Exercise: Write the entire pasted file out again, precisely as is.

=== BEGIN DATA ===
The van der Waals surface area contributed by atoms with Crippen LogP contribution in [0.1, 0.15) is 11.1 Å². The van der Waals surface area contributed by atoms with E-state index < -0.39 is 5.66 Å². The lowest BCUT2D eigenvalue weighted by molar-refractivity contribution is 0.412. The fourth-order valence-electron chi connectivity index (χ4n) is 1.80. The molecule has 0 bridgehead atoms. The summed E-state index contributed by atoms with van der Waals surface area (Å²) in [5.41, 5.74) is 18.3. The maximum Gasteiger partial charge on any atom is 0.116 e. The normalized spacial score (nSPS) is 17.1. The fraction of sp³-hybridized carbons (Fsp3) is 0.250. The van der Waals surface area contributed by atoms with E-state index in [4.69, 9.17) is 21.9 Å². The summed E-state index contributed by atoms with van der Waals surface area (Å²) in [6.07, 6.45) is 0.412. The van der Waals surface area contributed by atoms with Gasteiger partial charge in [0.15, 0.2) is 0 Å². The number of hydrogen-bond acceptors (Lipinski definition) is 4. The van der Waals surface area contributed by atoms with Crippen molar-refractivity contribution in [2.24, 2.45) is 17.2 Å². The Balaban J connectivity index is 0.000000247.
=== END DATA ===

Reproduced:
The van der Waals surface area contributed by atoms with Crippen LogP contribution in [0.1, 0.15) is 11.1 Å². The van der Waals surface area contributed by atoms with E-state index < -0.39 is 5.66 Å². The lowest BCUT2D eigenvalue weighted by molar-refractivity contribution is 0.412. The fourth-order valence-electron chi connectivity index (χ4n) is 1.80. The molecule has 0 bridgehead atoms. The summed E-state index contributed by atoms with van der Waals surface area (Å²) in [5.41, 5.74) is 18.3. The maximum Gasteiger partial charge on any atom is 0.116 e. The normalized spacial score (nSPS) is 17.1. The fraction of sp³-hybridized carbons (Fsp3) is 0.250. The van der Waals surface area contributed by atoms with E-state index in [4.69, 9.17) is 21.9 Å². The summed E-state index contributed by atoms with van der Waals surface area (Å²) in [6.07, 6.45) is 0.412. The van der Waals surface area contributed by atoms with Gasteiger partial charge in [0.15, 0.2) is 0 Å². The number of hydrogen-bond acceptors (Lipinski definition) is 4. The van der Waals surface area contributed by atoms with Crippen molar-refractivity contribution in [2.24, 2.45) is 17.2 Å². The Balaban J connectivity index is 0.000000247.